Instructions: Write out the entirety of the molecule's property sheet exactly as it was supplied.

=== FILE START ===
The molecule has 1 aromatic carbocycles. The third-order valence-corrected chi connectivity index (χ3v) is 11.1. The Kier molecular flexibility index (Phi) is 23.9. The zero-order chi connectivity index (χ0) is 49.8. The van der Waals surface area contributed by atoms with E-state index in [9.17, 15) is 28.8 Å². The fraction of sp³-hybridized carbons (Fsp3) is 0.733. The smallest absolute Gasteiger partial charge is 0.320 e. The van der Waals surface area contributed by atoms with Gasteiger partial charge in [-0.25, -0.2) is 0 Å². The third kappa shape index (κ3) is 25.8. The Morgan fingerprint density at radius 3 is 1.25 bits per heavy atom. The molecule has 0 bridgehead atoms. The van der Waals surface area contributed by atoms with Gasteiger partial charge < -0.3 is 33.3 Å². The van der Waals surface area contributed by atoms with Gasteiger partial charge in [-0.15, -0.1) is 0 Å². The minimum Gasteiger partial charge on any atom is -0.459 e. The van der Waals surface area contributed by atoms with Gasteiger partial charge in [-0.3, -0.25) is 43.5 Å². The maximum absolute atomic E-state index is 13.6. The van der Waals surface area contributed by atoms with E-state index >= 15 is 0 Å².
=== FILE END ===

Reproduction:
The molecule has 1 aromatic carbocycles. The third-order valence-corrected chi connectivity index (χ3v) is 11.1. The Kier molecular flexibility index (Phi) is 23.9. The zero-order chi connectivity index (χ0) is 49.8. The van der Waals surface area contributed by atoms with E-state index in [9.17, 15) is 28.8 Å². The fraction of sp³-hybridized carbons (Fsp3) is 0.733. The smallest absolute Gasteiger partial charge is 0.320 e. The van der Waals surface area contributed by atoms with Gasteiger partial charge in [-0.25, -0.2) is 0 Å². The third kappa shape index (κ3) is 25.8. The Morgan fingerprint density at radius 3 is 1.25 bits per heavy atom. The molecule has 0 bridgehead atoms. The van der Waals surface area contributed by atoms with Gasteiger partial charge < -0.3 is 33.3 Å². The van der Waals surface area contributed by atoms with Gasteiger partial charge in [-0.15, -0.1) is 0 Å². The minimum Gasteiger partial charge on any atom is -0.459 e. The van der Waals surface area contributed by atoms with Gasteiger partial charge in [-0.3, -0.25) is 43.5 Å². The maximum absolute atomic E-state index is 13.6. The van der Waals surface area contributed by atoms with E-state index >= 15 is 0 Å².